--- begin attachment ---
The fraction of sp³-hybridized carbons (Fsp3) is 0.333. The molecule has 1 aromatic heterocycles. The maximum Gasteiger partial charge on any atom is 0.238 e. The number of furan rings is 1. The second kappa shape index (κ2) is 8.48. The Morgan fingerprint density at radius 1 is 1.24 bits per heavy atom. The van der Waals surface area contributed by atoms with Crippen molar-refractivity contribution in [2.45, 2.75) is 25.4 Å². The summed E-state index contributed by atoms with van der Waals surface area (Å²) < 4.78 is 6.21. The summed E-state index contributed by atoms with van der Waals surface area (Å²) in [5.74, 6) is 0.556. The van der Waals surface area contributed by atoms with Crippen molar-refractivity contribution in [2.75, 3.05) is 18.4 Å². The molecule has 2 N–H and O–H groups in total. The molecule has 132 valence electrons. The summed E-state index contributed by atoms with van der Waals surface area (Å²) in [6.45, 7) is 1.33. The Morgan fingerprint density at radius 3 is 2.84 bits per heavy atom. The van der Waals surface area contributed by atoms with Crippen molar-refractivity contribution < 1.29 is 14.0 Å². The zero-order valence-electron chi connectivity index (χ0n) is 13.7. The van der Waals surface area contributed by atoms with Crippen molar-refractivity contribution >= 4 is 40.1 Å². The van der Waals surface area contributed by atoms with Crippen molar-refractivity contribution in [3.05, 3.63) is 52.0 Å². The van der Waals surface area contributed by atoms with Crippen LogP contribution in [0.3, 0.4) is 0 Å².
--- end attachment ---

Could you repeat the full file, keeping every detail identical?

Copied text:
The fraction of sp³-hybridized carbons (Fsp3) is 0.333. The molecule has 1 aromatic heterocycles. The maximum Gasteiger partial charge on any atom is 0.238 e. The number of furan rings is 1. The second kappa shape index (κ2) is 8.48. The Morgan fingerprint density at radius 1 is 1.24 bits per heavy atom. The van der Waals surface area contributed by atoms with Crippen molar-refractivity contribution in [2.45, 2.75) is 25.4 Å². The summed E-state index contributed by atoms with van der Waals surface area (Å²) < 4.78 is 6.21. The summed E-state index contributed by atoms with van der Waals surface area (Å²) in [5.74, 6) is 0.556. The van der Waals surface area contributed by atoms with Crippen molar-refractivity contribution in [2.75, 3.05) is 18.4 Å². The molecule has 2 N–H and O–H groups in total. The molecule has 132 valence electrons. The summed E-state index contributed by atoms with van der Waals surface area (Å²) in [6.45, 7) is 1.33. The Morgan fingerprint density at radius 3 is 2.84 bits per heavy atom. The van der Waals surface area contributed by atoms with Crippen molar-refractivity contribution < 1.29 is 14.0 Å². The zero-order valence-electron chi connectivity index (χ0n) is 13.7. The van der Waals surface area contributed by atoms with Crippen molar-refractivity contribution >= 4 is 40.1 Å². The van der Waals surface area contributed by atoms with Crippen molar-refractivity contribution in [3.05, 3.63) is 52.0 Å². The van der Waals surface area contributed by atoms with Crippen LogP contribution in [0.3, 0.4) is 0 Å².